Pharmacists play a key role in providing quality healthcare. They are experts in medicines and will use their clinical expertise, together with their practical knowledge to advise you on common problems such as coughs, colds, aches and pains, as well as healthy eating and stopping smoking.
Pharmacists can also help you decide whether you need to see a health professional. They can help you consider the alternatives next time you are thinking of making a doctor's appointment.
Pharmacists are highly trained health professionals. Before becoming a pharmacist they will have completed a four year university degree and have worked for a year under the supervision of an experienced and qualified pharmacist, usually in a hospital or community pharmacy (such as a supermarket or high street pharmacy).
All pharmacists have to be registered with the regulatory body for pharmacy professionals, the General Pharmaceutical Council. As well as working in hospitals, community pharmacies and the pharmaceutical industry, you can find pharmacists working in a variety of places, such as in prisons, teaching and research facilities, and the military.
Community pharmacists dispense and check prescriptions and provide advice to patients on the medicines that have been prescribed for them, for example, providing advice on how to take the medicines and advising on common side effects. Many NHS prescriptions are now issued via the Electronic Prescription Service.
Community pharmacists will take back medicines that are no longer required so they can be disposed of correctly, and they can also provide advice on minor illnesses and staying healthy. Most (but not all) pharmacists are also able to offer other services to their patients.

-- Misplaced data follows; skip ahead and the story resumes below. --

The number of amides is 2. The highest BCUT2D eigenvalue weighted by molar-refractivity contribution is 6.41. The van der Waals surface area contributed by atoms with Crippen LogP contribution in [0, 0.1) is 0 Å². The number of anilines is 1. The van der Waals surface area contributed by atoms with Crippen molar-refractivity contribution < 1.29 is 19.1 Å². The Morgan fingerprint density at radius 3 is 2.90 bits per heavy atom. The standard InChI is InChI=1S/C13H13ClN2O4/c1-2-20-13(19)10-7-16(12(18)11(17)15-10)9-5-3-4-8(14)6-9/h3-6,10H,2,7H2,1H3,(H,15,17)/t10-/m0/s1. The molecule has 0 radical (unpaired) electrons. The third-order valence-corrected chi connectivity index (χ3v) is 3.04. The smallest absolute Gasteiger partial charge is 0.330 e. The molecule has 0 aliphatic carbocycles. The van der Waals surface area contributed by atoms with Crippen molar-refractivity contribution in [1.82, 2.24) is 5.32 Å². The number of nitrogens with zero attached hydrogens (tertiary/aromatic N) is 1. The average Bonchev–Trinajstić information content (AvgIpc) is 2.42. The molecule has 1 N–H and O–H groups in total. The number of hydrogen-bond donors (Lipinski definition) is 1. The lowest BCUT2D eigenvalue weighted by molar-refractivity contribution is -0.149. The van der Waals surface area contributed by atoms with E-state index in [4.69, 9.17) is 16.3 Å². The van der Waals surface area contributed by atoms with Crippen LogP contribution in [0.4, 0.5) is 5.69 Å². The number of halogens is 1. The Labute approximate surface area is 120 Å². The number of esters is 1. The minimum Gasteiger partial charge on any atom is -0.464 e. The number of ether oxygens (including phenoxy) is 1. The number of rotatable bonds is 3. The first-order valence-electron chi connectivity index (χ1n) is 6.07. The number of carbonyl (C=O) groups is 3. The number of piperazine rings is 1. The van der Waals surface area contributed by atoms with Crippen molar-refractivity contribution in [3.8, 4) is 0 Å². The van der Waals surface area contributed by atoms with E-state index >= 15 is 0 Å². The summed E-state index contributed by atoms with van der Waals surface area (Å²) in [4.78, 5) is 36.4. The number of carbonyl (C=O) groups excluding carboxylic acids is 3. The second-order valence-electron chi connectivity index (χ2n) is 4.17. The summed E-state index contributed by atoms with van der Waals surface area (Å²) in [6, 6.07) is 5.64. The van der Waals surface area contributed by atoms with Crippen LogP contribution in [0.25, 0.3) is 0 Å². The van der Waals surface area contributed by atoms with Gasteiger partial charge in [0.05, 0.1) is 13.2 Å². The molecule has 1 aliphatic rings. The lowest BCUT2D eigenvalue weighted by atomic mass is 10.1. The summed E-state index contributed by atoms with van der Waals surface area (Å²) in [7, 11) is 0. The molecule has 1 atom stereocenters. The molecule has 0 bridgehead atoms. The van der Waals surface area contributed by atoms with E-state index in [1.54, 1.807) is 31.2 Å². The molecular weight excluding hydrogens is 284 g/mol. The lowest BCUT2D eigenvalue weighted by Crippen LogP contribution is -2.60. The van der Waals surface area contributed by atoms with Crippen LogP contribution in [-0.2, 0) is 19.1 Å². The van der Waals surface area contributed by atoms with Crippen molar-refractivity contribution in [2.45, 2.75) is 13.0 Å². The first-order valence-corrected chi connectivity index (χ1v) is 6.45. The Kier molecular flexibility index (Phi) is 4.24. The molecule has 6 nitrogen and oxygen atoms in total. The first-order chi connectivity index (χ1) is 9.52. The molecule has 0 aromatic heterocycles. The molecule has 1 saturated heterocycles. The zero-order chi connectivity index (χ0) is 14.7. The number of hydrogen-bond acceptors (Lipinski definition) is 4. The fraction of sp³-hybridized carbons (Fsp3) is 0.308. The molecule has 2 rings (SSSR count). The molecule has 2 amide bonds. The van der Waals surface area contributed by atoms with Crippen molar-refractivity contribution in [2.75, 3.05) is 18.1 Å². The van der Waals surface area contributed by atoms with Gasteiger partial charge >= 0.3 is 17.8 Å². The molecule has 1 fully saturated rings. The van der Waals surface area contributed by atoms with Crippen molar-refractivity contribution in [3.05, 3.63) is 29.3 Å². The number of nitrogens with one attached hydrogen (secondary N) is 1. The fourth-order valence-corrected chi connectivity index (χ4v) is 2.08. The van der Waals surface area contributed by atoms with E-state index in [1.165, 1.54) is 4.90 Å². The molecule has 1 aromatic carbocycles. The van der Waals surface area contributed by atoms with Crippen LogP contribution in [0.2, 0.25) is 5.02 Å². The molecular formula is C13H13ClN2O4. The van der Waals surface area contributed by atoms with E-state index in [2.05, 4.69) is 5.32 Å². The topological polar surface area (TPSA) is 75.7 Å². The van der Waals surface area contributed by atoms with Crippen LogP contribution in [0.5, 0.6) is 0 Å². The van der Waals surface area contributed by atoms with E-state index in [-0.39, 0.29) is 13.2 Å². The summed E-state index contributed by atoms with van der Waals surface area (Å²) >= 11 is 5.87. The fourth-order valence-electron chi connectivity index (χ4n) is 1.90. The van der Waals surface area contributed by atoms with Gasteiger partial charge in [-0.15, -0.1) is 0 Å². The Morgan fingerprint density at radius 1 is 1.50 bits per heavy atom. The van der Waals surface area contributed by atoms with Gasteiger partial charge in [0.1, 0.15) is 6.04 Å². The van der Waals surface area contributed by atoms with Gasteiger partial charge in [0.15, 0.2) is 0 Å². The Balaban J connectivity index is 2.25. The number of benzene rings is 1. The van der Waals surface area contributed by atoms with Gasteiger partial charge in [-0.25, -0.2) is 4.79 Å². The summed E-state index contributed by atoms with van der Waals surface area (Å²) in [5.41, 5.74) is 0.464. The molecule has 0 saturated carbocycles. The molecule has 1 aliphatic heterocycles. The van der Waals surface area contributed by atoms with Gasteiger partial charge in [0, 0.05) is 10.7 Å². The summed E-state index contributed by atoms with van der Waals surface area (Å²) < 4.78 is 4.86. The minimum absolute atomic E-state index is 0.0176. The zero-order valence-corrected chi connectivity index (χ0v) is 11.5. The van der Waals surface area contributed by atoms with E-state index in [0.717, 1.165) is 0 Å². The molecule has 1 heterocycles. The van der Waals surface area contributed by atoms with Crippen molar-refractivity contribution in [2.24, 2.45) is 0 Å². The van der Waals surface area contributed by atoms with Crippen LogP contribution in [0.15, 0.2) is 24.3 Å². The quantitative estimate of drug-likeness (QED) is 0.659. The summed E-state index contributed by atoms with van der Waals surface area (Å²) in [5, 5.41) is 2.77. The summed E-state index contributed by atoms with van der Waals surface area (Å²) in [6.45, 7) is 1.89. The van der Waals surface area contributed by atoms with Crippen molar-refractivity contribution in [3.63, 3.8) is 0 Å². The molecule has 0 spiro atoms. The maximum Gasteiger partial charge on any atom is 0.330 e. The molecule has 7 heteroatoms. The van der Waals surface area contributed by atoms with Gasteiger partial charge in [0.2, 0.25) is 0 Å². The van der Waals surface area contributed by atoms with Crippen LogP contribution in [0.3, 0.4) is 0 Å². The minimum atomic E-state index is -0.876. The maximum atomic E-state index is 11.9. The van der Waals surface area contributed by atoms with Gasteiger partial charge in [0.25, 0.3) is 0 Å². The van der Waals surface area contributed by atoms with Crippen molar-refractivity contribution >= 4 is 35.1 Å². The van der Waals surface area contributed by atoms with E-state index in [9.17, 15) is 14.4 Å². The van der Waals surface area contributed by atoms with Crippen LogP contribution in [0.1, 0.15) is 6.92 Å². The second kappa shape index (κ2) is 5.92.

What services do pharmacies offer?
All pharmacies will provide the following services:
disposal of unwanted or out-of-date medicines
advice on treatment of minor conditions and healthy living
Other services that may be available from your local pharmacy:
Medicines Use Reviews
Condom supply service
Emergency supply of prescription medicines
Independent prescribing by pharmacists – some pharmacists can now prescribe prescription-only medicines for certain medical conditions
Minor ailment service
Needle and syringe exchange service
Stop smoking voucher service
Supervised consumption of prescribed medicines
If you have a long-term condition and you have been prescribed a new medicine for the first time, you may want to ask your pharmacist for the New Medicine Service. The pharmacist will then explain everything you need to know about your new medicine, including how to take it and advise you about any common side-effects.
To ensure you're provided with the right medicine (including non-prescription medicines) and/or advice, the pharmacist may ask you a range of questions. These may include:
Have you taken the medicine before?
Who is the medicine for?
What are the symptoms?
How long have you had these symptoms?
What action has already been taken?
Are you taking any other medicines for this or any other conditions?
You can talk to your pharmacist in confidence, even about the most personal symptoms, and you don't need to make an appointment. It is possible to walk into any community pharmacy and ask to speak with the pharmacist. Most pharmacies now have a private consultation area where you can discuss issues with pharmacy staff without being overheard. Alternatively you can arrange a consultation over the phone.